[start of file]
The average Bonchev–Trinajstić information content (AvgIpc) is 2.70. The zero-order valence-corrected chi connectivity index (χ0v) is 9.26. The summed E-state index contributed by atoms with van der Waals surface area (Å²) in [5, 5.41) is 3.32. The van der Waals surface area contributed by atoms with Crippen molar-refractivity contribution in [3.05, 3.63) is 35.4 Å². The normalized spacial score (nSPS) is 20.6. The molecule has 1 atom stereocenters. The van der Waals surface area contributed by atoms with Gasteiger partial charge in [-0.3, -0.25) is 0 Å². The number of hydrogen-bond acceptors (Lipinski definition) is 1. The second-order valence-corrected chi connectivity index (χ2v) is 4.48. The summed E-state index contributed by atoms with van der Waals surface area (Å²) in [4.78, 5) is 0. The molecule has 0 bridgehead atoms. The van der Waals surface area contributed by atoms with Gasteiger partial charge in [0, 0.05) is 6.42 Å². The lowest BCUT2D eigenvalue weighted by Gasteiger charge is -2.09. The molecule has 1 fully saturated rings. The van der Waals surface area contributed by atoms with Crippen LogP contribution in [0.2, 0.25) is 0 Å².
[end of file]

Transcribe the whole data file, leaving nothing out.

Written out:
The average Bonchev–Trinajstić information content (AvgIpc) is 2.70. The zero-order valence-corrected chi connectivity index (χ0v) is 9.26. The summed E-state index contributed by atoms with van der Waals surface area (Å²) in [5, 5.41) is 3.32. The van der Waals surface area contributed by atoms with Crippen molar-refractivity contribution in [3.05, 3.63) is 35.4 Å². The normalized spacial score (nSPS) is 20.6. The molecule has 1 atom stereocenters. The van der Waals surface area contributed by atoms with Gasteiger partial charge in [-0.3, -0.25) is 0 Å². The number of hydrogen-bond acceptors (Lipinski definition) is 1. The second-order valence-corrected chi connectivity index (χ2v) is 4.48. The summed E-state index contributed by atoms with van der Waals surface area (Å²) in [4.78, 5) is 0. The molecule has 0 bridgehead atoms. The van der Waals surface area contributed by atoms with Gasteiger partial charge in [0, 0.05) is 6.42 Å². The lowest BCUT2D eigenvalue weighted by Gasteiger charge is -2.09. The molecule has 1 fully saturated rings. The van der Waals surface area contributed by atoms with Crippen LogP contribution in [0.2, 0.25) is 0 Å².